VANCOUVER, B.C. — A study conducted at the University of British Columbia indicates that L-theanine may help boys diagnosed with attention deficit/hyperactivity disorder (A.D.H.D.) improve their sleep quality. The results of the study were published in the peer-reviewed journal Alternative Medicine Review.

The randomized, 10-week, double-blind, placebo-controlled trial involved 98 boys diagnosed with A.D.H.D., ranging in age from 8 years to 12 years. Participants consumed two chewable tablets twice daily (at breakfast and after school), with each tablet containing 100 mg of Suntheanine, a form of pure L-theanine, a food ingredient manufactured by Taiyo International, Inc., Minneapolis, or a placebo. Parents completed a pediatric sleep questionnaire at baseline and at the end of the treatment period. In addition, the children were monitored with an actigraph — a wristwatch-like device that records sleep activity levels and related data.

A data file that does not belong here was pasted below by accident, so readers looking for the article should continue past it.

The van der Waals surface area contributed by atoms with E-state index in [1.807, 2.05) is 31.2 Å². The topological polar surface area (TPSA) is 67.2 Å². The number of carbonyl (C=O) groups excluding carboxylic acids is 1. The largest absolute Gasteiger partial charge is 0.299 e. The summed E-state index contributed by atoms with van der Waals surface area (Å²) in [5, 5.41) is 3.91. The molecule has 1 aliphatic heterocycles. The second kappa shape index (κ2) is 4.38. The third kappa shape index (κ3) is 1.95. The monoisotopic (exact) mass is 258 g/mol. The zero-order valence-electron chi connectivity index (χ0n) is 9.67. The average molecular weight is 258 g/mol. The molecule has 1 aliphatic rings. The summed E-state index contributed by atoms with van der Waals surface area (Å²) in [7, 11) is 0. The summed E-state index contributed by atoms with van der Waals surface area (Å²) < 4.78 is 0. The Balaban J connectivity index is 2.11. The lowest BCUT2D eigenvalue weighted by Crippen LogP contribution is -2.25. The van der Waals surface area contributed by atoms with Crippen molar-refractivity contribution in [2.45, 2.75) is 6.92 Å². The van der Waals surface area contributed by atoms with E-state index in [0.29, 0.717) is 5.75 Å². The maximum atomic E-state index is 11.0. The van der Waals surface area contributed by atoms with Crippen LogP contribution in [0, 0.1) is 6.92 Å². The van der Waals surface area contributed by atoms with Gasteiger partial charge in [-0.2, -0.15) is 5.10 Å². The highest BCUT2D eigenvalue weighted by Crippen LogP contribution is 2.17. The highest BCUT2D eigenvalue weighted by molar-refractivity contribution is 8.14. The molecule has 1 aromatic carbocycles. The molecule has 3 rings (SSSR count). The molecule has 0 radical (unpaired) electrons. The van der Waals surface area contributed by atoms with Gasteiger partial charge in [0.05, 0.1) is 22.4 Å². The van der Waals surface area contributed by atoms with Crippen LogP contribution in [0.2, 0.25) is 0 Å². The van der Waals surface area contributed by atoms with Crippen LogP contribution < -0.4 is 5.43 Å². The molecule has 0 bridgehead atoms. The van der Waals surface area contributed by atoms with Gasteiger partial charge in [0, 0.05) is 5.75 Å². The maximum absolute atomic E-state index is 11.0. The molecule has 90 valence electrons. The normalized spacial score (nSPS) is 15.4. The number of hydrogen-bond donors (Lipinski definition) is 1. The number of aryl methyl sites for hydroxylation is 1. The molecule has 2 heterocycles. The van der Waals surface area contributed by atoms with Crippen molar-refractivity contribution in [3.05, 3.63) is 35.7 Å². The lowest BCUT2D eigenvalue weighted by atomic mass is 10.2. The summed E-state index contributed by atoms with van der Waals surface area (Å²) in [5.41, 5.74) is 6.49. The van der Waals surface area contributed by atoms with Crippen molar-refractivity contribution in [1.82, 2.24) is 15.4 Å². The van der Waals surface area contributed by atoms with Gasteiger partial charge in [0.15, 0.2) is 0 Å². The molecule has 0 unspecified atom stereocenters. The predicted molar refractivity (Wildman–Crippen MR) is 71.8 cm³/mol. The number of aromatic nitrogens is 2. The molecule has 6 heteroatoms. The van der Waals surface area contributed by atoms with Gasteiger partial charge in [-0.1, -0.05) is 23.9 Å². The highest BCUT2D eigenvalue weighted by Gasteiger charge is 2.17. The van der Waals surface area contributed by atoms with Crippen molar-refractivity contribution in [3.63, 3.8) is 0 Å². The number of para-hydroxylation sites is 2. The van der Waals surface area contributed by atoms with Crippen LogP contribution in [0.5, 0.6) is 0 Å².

The actigraph watch findings indicated that boys who consumed the Suntheanine obtained significantly higher sleep percentage and sleep efficiency scores, along with a non-significant trend for less activity during sleep (defined as less time awake after sleep onset) compared to those in the placebo group. The effects were consistent among children regardless of whether they were also taking stimulant medication.

There were no significant adverse reactions, according to the study.

“These improvements were compelling and significant,” said Michael R. Lyon, M.D., adjunct professor in the food, nutrition and health program at the University of British Columbia and lead researcher of the study. “While L-theanine has been studied for its effects on stress, mood and cognition in non-A.D.H.D. subjects, this is the first report of its effects in children with A.D.H.D.”